1839 Bank of Augusta v. Earle ruled that corporations were "persons" domiciled in the state of their charter, but free to do business in other states, but the decision stopped short of declaring that corporations were citizens protected from state laws which violated the U.S. Constitution.

1844 In an early decision undermining local control, Louisville, Cincinnati & Charleston Railroad v. Letson, 2 How. 497 (U.S. 1844), 11 L.Ed. 353 ruled that corporations are citizens of the chartering state, but the Constitution's diversity clause (Art. III, Sec. 2) allows corporate cases to be heard in federal court.

1848 West River Bridge v. Dix, 6 How. 507 (1848), ruled that corporate property can be taken under eminent domain, which is inalienable; states cannot divest themselves of the powers of eminent domain, taxation, police power, of the ownership and control of navigable waters.

1850-1870 In the climax of the great public lands "barbecue," almost ten percent of the continental U.S. was transferred to 61 railroad corporations to be sold to settlers; a third of the 190 million acres was eventually forfeited for the railroads' failure to comply with the terms of the land grant contracts, but the railroads became the first modern corporation -- and millions of acres and billions of dollars of natural resoure assets still remain in the hands of railroad, mining, timber, and real estate corporations descended from the land grant railroads.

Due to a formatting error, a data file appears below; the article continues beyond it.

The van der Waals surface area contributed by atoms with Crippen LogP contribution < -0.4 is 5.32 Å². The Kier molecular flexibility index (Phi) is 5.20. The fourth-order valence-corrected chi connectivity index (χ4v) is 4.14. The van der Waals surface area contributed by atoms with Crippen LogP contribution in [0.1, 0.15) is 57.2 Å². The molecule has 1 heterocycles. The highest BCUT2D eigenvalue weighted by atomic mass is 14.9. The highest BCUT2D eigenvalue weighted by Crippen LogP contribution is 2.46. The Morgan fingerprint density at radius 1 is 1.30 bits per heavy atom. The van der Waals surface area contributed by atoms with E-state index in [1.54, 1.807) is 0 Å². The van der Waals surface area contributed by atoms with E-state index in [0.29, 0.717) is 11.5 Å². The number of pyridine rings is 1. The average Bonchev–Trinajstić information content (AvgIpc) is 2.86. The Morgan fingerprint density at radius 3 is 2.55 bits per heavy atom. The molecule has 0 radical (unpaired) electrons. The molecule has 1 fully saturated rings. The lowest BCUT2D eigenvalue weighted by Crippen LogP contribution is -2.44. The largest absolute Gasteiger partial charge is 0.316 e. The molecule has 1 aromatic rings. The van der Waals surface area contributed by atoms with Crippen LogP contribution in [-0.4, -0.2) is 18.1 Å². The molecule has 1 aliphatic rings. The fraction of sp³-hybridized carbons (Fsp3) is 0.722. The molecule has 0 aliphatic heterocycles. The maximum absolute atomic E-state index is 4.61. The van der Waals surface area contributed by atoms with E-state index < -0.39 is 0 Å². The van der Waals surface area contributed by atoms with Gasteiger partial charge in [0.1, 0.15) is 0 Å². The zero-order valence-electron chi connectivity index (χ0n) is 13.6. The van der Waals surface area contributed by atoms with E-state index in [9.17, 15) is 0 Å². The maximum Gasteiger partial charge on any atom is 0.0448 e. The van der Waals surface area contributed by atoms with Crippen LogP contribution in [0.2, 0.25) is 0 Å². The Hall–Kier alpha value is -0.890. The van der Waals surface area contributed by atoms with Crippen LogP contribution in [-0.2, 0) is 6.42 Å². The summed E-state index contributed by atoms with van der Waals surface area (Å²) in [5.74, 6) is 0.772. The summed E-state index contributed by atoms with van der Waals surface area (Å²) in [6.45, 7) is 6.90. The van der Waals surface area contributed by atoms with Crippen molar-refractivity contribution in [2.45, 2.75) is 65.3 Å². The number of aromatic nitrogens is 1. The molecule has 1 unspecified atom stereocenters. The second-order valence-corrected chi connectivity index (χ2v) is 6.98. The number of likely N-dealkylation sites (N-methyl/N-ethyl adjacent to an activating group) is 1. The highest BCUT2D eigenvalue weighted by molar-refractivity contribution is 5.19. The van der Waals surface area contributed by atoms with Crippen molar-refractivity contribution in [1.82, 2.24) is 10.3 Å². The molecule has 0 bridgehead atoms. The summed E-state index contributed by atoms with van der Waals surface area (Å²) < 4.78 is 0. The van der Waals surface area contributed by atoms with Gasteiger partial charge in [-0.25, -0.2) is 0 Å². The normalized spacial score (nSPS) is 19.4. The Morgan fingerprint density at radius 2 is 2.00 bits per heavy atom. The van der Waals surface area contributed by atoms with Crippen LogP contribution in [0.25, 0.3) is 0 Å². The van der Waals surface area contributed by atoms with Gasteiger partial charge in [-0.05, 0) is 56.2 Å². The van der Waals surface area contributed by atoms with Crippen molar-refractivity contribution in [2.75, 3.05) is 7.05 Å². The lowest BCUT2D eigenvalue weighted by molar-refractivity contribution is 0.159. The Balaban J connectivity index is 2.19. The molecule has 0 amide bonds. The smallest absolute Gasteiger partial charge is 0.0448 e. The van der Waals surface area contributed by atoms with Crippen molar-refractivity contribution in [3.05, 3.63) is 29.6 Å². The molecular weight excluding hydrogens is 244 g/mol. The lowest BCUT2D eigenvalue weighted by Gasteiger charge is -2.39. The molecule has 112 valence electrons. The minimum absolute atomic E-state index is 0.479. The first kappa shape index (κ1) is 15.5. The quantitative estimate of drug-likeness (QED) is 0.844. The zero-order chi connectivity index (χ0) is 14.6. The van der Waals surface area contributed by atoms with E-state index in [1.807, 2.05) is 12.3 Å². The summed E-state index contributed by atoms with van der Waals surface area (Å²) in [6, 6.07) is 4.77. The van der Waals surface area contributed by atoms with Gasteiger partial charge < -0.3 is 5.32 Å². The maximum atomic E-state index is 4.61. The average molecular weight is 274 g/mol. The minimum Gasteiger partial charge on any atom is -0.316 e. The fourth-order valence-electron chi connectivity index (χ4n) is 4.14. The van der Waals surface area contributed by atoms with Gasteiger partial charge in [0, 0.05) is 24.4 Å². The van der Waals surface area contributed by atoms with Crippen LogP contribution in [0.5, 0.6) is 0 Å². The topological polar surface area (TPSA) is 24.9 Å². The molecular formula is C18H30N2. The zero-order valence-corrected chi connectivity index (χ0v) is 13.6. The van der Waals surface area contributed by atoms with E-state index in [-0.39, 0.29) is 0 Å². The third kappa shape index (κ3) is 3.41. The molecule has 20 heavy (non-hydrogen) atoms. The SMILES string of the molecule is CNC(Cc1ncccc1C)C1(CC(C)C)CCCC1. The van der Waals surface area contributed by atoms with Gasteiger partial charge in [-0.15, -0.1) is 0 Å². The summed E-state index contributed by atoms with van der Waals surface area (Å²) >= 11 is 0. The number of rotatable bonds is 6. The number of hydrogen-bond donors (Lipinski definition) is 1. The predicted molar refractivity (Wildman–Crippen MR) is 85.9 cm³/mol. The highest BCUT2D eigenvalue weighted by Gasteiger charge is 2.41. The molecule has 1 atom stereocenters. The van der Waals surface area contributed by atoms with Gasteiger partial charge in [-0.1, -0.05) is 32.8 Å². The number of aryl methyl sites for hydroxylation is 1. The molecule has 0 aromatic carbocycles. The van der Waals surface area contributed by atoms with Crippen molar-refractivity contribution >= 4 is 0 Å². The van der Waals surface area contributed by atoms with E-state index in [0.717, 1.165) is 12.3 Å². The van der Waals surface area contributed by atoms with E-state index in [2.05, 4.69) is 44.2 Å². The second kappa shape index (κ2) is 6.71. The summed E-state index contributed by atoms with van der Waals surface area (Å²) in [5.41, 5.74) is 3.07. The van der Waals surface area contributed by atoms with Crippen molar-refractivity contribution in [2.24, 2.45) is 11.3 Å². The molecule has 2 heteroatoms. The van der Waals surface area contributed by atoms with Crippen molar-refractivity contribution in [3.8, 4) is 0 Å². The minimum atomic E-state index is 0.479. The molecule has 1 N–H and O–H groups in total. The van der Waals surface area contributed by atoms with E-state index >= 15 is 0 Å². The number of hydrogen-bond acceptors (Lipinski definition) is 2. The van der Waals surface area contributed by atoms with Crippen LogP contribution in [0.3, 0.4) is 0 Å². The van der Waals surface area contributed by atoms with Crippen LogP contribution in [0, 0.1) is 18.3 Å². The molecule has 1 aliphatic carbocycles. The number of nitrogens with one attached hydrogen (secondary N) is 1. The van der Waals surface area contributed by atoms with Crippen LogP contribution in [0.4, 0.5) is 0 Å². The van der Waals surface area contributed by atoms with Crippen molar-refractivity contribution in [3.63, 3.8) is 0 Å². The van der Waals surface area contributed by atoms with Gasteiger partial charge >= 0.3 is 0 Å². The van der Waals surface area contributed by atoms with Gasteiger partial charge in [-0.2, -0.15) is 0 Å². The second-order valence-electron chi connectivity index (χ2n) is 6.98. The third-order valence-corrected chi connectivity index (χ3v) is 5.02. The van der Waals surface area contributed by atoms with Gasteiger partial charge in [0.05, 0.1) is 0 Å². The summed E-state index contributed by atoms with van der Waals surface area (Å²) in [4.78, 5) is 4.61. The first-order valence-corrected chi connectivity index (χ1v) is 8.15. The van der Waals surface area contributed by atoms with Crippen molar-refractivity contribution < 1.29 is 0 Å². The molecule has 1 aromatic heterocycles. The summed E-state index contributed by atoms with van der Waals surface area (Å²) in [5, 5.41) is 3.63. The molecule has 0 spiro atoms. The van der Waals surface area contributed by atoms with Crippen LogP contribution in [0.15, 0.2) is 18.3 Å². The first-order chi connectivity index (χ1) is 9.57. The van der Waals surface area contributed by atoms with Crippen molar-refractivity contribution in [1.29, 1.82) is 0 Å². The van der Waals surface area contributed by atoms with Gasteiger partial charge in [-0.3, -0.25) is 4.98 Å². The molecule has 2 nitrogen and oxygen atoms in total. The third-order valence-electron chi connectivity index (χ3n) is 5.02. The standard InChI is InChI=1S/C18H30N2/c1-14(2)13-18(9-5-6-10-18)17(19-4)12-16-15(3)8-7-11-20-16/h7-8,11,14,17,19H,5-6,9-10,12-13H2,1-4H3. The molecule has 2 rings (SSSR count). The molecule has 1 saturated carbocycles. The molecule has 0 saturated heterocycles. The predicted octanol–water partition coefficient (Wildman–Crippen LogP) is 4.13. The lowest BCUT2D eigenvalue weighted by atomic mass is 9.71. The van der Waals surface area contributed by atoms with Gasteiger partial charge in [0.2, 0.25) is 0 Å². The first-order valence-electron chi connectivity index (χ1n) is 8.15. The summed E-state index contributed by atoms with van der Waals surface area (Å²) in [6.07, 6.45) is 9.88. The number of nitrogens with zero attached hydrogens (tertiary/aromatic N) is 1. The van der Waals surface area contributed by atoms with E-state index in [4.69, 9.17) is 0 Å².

1855 The U.S. Supreme Court ruled that Ohio was not allowed to alter its contract with an Ohio-incorporated bank, but declared that the people of the states had not "released their power over the artificial bodies which originate under the legislation of their representatives... Combinations of classes in society... united by the bond of a corporate spirit... unquestionably desire limitations upon the sovereignty of the people... But the framers of the Constitution were imbued with no desire to call into existence such combinations" (Dodge v. Woolsey, 59 U.S. 331 (1855)).